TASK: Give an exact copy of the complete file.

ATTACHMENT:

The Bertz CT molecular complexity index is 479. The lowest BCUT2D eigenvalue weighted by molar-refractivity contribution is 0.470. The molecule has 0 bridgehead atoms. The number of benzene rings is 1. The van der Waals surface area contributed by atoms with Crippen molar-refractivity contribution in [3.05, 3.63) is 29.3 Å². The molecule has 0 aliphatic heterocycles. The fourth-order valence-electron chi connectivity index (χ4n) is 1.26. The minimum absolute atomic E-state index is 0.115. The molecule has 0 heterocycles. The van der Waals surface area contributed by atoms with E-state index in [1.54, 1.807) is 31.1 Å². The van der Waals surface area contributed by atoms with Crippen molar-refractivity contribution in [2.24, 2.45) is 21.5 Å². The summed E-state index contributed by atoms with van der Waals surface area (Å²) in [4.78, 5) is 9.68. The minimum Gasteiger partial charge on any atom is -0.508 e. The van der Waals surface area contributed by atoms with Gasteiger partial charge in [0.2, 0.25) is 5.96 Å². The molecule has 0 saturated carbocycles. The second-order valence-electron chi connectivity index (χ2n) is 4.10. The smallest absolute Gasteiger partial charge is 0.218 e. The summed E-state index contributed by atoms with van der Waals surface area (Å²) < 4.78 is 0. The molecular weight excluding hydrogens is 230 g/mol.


The Bertz CT molecular complexity index is 479. The lowest BCUT2D eigenvalue weighted by molar-refractivity contribution is 0.470. The molecule has 0 bridgehead atoms. The number of benzene rings is 1. The van der Waals surface area contributed by atoms with Crippen molar-refractivity contribution in [3.05, 3.63) is 29.3 Å². The molecule has 0 aliphatic heterocycles. The fourth-order valence-electron chi connectivity index (χ4n) is 1.26. The minimum absolute atomic E-state index is 0.115. The molecule has 0 heterocycles. The van der Waals surface area contributed by atoms with E-state index in [1.54, 1.807) is 31.1 Å². The van der Waals surface area contributed by atoms with Crippen molar-refractivity contribution in [2.24, 2.45) is 21.5 Å². The summed E-state index contributed by atoms with van der Waals surface area (Å²) in [4.78, 5) is 9.68. The minimum Gasteiger partial charge on any atom is -0.508 e. The van der Waals surface area contributed by atoms with Gasteiger partial charge in [0.2, 0.25) is 5.96 Å². The molecule has 0 saturated carbocycles. The second-order valence-electron chi connectivity index (χ2n) is 4.10. The smallest absolute Gasteiger partial charge is 0.218 e. The summed E-state index contributed by atoms with van der Waals surface area (Å²) < 4.78 is 0. The molecular weight excluding hydrogens is 230 g/mol.